Friday, May 4, 2012

Review: This Perfect Day ~ by Ira Levin

this perfect day

This Perfect Day ~ by Ira Levin; Pegasus Books (2010). 

Originally published in 1970, this is a classic adult dystopian novel that portrays a frightening future in which a pseudo-government medicates its citizens and regulates all behavior, creating a hive like community. Everyone is equal and its adherents chant: "Christ, Marx, Wood and Wei led us to this perfect day".

About:   “Chip” (Li is his real name and one of four names for every man given by the society) is a member of a “perfect” society where the members are semi-sexless, have no discernable race and exist through genetic modification. They live a day-to-day drone like existence where men do not have to shave, women have no breasts, they all wear identical coveralls, eat cakes and drink coke for every meal, and everyone gets along.

When Chip decides what he really wishes to do with his life and expresses it out loud as a youngster, his desires are superficially quelled as unacceptable and is told he is to have the career chosen for him by the government for the good of the whole. Then one day his internally conflicted self meets up with a group of members who have figured out how to avoid taking their weekly scheduled meds. When Chip joins them temporarily, he finds he has never felt more alive and decides he wants to live this way everyday.

This is just a glimpse of what happens to Chip, because things become decidedly more involved as the story continues. 

Thoughts:  I enjoyed this classic novel – even though it did not completely absorb my interest for the entire novel since I did a fair amount of skimming; a key sign that the novel was not going to be a big favorite. It felt like the first part of story, detailing Chip’s life in this medically created  “utopian” society, went on a bit longer than needed for me. It did pick up in the second part of the novel and I do think that the story line is an intriguing one, and supports the fact that the book is often considered a corner-stone classic for the genre and included with the likes of 1984 and Clockwork Orange.

It also stimulated several questions – because as in all dystopian, this society is not as idyllic as it appears. I found I started asking myself: Who or what is leading and monitoring this society? What is their reason behind creating this pseudo-utopia? And are these leaders as altruistic as it first appears?

Recommended to anyone who enjoys social science fiction where a society has gone askew or indeed to anyone who plans to write one. So if you’re interested in a read that may be a bit chewy, or you would like the answer to the above questions, this will be a great story for you. For those not interested in reading the book, but who have a curiosity about the plot there is a complete summary (with spoilers) at its Wikipedia page. http://en.wikipedia.org/wiki/This_Perfect_Day.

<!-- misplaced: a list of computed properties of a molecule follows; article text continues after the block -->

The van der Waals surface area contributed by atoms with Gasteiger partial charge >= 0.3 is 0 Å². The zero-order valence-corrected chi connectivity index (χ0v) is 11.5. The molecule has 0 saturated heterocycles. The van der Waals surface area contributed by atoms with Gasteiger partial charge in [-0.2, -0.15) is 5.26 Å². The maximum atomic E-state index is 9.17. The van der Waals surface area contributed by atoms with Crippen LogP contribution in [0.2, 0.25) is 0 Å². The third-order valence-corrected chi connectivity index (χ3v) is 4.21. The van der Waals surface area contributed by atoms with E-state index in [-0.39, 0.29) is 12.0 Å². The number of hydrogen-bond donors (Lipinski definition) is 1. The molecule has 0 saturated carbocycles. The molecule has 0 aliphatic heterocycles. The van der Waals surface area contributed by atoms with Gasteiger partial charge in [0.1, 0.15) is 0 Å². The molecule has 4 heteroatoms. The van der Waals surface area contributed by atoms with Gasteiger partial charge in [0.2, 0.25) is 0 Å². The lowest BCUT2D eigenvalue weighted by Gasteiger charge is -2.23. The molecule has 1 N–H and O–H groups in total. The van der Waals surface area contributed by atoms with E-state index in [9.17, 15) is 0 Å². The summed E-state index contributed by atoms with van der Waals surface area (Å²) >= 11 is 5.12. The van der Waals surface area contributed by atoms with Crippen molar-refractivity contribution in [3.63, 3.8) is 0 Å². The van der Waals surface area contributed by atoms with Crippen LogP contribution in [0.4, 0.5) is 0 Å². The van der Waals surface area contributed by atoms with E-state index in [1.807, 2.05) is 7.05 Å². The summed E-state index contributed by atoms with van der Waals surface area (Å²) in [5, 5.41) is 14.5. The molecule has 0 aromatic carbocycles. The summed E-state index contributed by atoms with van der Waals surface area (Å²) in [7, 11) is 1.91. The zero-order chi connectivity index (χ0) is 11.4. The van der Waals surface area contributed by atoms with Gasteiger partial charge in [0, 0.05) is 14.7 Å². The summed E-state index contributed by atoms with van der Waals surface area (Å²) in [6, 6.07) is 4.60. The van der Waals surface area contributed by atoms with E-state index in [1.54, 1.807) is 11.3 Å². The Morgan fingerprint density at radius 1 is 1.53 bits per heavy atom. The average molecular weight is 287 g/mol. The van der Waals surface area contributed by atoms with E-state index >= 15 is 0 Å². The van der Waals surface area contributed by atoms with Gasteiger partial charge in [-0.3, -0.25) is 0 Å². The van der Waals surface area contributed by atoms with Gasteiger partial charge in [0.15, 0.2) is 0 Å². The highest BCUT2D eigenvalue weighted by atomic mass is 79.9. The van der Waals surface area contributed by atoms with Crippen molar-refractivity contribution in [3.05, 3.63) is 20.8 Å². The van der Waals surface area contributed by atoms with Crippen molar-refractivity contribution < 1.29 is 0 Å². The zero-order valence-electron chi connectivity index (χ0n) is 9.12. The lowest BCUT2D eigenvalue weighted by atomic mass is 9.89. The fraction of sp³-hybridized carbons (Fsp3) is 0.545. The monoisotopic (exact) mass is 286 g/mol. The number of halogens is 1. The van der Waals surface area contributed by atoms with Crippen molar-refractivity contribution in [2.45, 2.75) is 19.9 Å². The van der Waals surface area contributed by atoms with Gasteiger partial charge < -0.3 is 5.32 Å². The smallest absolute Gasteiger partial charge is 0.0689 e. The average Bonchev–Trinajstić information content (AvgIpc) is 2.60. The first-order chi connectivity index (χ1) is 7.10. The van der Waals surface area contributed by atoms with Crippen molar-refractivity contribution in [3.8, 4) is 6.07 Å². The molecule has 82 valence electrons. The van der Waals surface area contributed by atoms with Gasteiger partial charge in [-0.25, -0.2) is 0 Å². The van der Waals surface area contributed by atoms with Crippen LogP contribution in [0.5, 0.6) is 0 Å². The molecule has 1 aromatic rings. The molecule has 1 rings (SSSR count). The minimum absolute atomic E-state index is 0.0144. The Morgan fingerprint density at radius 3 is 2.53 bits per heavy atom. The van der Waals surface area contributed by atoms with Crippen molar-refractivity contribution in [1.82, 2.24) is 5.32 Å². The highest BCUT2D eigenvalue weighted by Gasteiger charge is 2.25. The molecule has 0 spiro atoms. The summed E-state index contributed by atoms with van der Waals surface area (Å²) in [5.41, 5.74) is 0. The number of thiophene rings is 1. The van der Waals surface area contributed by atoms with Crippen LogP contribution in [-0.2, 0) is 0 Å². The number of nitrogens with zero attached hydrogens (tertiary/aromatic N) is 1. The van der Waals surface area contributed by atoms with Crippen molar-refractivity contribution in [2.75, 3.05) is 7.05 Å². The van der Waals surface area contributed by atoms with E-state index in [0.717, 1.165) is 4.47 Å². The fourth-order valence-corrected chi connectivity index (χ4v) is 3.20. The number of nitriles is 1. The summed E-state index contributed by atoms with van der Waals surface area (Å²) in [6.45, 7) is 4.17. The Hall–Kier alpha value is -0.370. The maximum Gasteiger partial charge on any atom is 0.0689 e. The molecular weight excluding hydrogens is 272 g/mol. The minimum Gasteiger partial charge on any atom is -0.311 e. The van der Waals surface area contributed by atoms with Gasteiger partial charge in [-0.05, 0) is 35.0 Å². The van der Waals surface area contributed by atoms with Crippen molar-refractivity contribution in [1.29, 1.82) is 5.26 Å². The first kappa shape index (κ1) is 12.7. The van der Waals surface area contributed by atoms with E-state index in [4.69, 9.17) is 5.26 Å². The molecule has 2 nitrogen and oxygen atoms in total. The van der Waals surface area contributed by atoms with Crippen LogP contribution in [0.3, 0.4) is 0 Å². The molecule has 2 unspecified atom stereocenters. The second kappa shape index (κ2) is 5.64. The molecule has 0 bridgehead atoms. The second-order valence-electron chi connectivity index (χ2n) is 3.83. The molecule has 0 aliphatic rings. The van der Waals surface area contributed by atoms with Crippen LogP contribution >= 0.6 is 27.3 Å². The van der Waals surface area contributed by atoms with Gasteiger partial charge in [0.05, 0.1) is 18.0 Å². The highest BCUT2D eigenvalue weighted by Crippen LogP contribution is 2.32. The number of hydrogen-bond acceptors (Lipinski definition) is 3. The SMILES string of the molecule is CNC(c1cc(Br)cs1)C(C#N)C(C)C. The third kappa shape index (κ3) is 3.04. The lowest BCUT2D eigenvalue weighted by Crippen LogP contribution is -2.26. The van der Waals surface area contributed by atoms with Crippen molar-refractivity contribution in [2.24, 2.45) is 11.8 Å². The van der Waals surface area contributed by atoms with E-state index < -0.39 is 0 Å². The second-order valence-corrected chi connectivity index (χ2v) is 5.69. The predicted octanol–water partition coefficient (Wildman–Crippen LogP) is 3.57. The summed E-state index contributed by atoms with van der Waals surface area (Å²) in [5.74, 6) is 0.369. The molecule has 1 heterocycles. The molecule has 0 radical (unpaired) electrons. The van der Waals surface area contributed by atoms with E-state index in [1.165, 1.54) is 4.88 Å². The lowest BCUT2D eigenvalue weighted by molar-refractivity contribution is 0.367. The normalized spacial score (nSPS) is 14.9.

So I give This Perfect Day a 3 stars. I would have considered it torture as a teenager forced to read it in a high school literature class, like when I read 1984, but as an adult it was quite a decent read with a complex and surprising plot.


This Perfect Day was written in 1970 and won the Prometheus Award soon after it was published. Ira Levin, its author, passed away in 2007 and also wrote other books now considered classics - The Boys from Brazil, Rosemary’s Baby, and The Stepford Wives. The novel has been consistently re-published over the years with a variety of interesting covers. This latest publication makes the book available in e-book format.

I will be including this book in The Basics Challenge where I explore speculative fiction and Fill in the Gaps.

Thanks for reading.

4 comments:

Alexia561 said...

Nice review! I don't think I've ever read Ira Levin, but have Rosemary's Baby on a shelf somewhere. Nice to know that it's still relevent after all this time!

Shellie Nunn said...

Alexia -
Thank you, I think I have read bits and pieces of Rosemary's Baby and have seen the movie in my tweens. So it's a distant memory...
It's definitely horror.

I do think that this book is relevant in parts, but you can really feel the "free love seventies" attitude, and perhaps the premonition of the "medication of America" that has come of age in recent years.

Christa @ Hooked on Books said...

I've actually never heard of this book - though I have heard of his other work. It sounds like a really interesting read and one I'd like to talk about with others. Possibly a good pick for my science fiction/fantasy book club.

Shellie Nunn said...

Christa -
I had never heard of it either until the publicist contacted me. But I am interested in more adult dystopians recently rather than teen (which I am a bit tired of.)

Yes, this would be a perfect book for a book club discussion! I would love to be part of that conversation or just a fly on the wall to see what you all think about things.

As always thanks for commenting!

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